(ii)
Let \((\bar{x},\bar{y},\bar{\lambda})\) be a Pareto optimal solution of problem (4). Then \((\bar{x},\bar{y})\) is a Pareto optimal solution of problem (1).
Proof
(i) Let \((\bar{x},\bar{y})\) be a Pareto optimal solution of problem (1), and there exists \(\lambda^{o}\in\Omega\) with \(\bar{y}\in\gamma(\bar{x},\lambda^{o})\), such that \((\bar{x},\bar {y},\lambda^{o})\) is not a Pareto optimal solution of problem (4). Then there exists a feasible point \((x',y',\lambda')\) of problem (4), such that
Following Proposition 2.1, we have \(y'\in S(x')\), i.e. \((x',y')\) is also a feasible point of problem (1). That means that there exists a feasible point \((x',y')\) of problem (1), such that (5) is satisfied. It contradicts that \((\bar{x},\bar{y})\) is a Pareto optimal solution of problem (1).
(ii) Let \((\bar{x},\bar{y},\bar{\lambda})\) be a Pareto optimal solution of problem (4), then there does not exist a feasible point \((x',y',\lambda')\) of problem (4), such that
Suppose that \((\bar{x},\bar{y})\) is not a Pareto optimal solution of problem (1), then there exists a feasible point \((x'',y'')\), such that
Following Proposition 2.1, we see that for \((x'',y'')\), there exists \(\lambda''\in\Omega\) such that \((x'',y'',\lambda'')\) is feasible to problem (4). That means that there exists a feasible point \((x'',y'',\lambda'')\) of problem (4), such that (7) is satisfied, which contradicts (6). □
The dual of problem (2) is the following:
Here \(w\in R^{q}\) is the duality variable.
Let \(\pi(x,y,\lambda,w)=w^{T}(bA_{1}x)\lambda^{T}Dy\) denote the duality gap of the lower level problem, if \(\pi(x,y,\lambda,w)\) is equal to zero, the optimal solution of the lower level problem would be reached.
We can employ a penalty function approach to the LBMP problem (1), and formulate the penalty problem \(P(K)\) as follows:
where \(e\in R^{q}\) has all its components equal to unity, and K is the penalty factor. Clearly, problem (9) will reach optimality when \(w^{T}(bA_{1}x)\lambda^{T}Dy\rightarrow0\).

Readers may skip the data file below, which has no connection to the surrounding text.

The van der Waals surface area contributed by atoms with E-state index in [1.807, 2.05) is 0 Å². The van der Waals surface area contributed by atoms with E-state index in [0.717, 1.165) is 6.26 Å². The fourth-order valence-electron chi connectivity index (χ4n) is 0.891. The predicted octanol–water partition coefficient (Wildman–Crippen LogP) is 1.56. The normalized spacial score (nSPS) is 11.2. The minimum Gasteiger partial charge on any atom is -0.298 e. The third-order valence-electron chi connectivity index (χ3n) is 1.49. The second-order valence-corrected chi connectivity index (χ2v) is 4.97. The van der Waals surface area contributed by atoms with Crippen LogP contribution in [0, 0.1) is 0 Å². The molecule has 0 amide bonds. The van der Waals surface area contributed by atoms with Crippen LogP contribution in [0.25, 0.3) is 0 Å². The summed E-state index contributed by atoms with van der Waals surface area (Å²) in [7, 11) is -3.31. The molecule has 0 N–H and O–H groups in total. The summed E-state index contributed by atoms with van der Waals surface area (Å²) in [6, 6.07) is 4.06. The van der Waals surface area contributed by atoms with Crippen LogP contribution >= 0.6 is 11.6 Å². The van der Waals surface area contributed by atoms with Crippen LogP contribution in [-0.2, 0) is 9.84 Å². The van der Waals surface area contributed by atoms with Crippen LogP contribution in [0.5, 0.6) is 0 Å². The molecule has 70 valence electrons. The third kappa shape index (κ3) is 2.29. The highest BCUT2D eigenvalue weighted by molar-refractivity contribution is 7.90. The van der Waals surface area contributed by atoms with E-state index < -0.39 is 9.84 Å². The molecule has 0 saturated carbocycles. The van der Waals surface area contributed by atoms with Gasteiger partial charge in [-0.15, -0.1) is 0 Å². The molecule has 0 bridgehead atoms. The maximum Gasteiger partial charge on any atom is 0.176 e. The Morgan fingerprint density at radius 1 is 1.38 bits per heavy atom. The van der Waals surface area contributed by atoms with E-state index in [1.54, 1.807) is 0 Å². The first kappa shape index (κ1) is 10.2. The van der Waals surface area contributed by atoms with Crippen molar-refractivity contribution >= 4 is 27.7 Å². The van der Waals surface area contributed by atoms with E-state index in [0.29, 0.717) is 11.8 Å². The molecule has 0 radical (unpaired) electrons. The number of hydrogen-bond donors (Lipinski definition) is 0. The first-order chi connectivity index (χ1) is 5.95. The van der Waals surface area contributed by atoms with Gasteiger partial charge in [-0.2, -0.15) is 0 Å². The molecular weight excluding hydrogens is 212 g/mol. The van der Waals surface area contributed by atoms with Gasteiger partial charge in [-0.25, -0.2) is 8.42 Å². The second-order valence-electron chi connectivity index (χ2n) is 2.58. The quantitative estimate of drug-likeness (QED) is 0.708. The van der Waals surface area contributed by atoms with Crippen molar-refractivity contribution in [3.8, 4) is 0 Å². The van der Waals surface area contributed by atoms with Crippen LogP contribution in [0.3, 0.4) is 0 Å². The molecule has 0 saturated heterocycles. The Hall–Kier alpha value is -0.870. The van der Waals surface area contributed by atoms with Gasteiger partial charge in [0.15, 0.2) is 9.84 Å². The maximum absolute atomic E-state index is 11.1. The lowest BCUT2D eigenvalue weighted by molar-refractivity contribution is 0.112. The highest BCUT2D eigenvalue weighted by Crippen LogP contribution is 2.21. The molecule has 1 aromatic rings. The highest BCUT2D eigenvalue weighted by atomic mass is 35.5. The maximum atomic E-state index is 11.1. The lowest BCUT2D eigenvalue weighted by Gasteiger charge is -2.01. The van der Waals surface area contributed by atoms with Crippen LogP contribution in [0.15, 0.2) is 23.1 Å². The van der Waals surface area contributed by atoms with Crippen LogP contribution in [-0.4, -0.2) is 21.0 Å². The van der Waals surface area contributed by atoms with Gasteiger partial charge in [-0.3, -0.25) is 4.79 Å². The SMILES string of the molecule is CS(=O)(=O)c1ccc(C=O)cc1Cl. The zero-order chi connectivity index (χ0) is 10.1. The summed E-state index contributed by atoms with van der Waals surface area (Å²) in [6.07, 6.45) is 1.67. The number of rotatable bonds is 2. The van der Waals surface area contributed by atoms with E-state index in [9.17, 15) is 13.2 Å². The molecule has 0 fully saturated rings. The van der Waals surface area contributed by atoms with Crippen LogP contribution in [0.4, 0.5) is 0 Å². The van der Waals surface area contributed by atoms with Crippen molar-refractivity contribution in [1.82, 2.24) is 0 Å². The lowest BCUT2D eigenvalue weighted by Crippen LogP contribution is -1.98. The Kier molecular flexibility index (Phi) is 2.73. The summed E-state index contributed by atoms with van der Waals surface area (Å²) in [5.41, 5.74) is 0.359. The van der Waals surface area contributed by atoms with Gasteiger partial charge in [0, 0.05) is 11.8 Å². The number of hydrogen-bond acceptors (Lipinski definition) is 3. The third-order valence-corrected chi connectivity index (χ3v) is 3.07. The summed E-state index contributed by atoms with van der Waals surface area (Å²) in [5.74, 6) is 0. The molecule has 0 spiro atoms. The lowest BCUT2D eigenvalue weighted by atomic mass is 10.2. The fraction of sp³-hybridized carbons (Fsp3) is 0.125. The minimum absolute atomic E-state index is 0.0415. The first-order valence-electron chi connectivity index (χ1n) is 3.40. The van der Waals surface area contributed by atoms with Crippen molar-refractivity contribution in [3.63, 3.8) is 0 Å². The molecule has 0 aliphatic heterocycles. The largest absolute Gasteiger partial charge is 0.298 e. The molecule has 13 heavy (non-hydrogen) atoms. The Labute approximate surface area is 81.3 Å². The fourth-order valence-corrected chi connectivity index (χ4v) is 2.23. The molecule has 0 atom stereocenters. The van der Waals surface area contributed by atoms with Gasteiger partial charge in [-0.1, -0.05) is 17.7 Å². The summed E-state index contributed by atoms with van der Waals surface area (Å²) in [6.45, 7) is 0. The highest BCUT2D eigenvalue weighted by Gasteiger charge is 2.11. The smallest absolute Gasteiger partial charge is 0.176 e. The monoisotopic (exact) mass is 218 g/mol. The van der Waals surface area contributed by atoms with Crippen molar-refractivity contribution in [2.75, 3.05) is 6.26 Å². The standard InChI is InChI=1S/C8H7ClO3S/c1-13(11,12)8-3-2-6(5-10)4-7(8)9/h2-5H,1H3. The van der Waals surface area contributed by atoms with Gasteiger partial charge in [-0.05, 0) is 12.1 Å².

Main results
We will now analyze the main theoretical result, i.e., the exactness of the penalty function approach, which means we can get the Pareto optimal solutions of problem (1) by solving the penalized problem (9) for some finite positive constant K.
Before presenting some theoretical results, we introduce some useful notations first. Let \(Z=\{(x,y)\mid A_{1}x+A_{2}y\leq b,x\geq0,y\geq 0\}\), \(W=\{(\lambda,w)\mid \sum_{i=1}^{l}\lambda_{i}=1, w^{T}A_{2}\geq \lambda^{T}D, \lambda\geq0, w\geq0\}\), and we denote the extreme points of W and Z by \(W_{v}\) and \(Z_{v}\), respectively.
Theorem 3.1
For a given value of \((\lambda,w)\in W\) and fixed K, a Pareto optimal solution to the following programming problem:
is achievable at some \((x^{*},y^{*})\in Z_{v}\).
Proof
Note that for fixed \((\lambda,w)\) and K, problem (10) is a linear multiobjective programming problem, then Theorem 3.1 is obvious. □
Theorem 3.1 yields the following theorem.
Theorem 3.2
For fixed K, a Pareto optimal solution to problem (9) is achievable in \(Z_{v}\times W_{v}\) and \(Z_{v}\times W_{v}=(Z\times W)_{v}\).
Proof
Let \((x^{*},y^{*})\in Z_{v}\) be a Pareto optimal solution to problem (10). As \(F(x^{*},y^{*},\lambda,w,K)\) is an affine function of \((\lambda,w)\), and W is a polytope, the problem
will have some Pareto optimal solution \((\lambda^{*},w^{*})\in W_{v}\). This proves the first part and the second part is obvious following Theorem 2 in [20]. □
The above theorem is based on a fixed value of K. We now show that a finite value of K would yield an exact Pareto optimal solution to the overall problem (9), where the penalty term \(w^{T}(bA_{1}x)\lambda^{T}Dy\) becomes zero.
Theorem 3.3
There exists a finite value of K, \(K^{*}\) say, for which the Pareto optimal solution \((x,y,\lambda,w)\) to the penalty function problem (9) satisfies \(w^{T}(bA_{1}x)\lambda^{T}Dy=0\).
Proof
Suppose \((x^{*},y^{*},\lambda^{*})\) is the Pareto optimal solution to problem (4), i.e. the linear bilevel multiobjective problem, then the optimality conditions of the lower level problem are satisfied. That means \((w^{*})^{T}(bA_{1}x^{*})(\lambda^{*})^{T}Dy^{*}=0\).
Let \((x,y,\lambda,w)\) be a Pareto optimal solution to problem (9), then there exists an index i, such that
where \(C_{i}\) and \(C_{i}'\) are the ith rows of C and \(C'\), respectively.
Thus,
where k is some constant. Thus, as \(K\rightarrow\infty\), \(w^{T}(bA_{1}x)\lambda^{T}Dy=0\rightarrow0\). However, since \(Z_{v}\times W_{v}\) is finite, \(w^{T}(bA_{1}x)\lambda^{T}Dy=0\) for some large finite value of K, say \(K^{*}\). □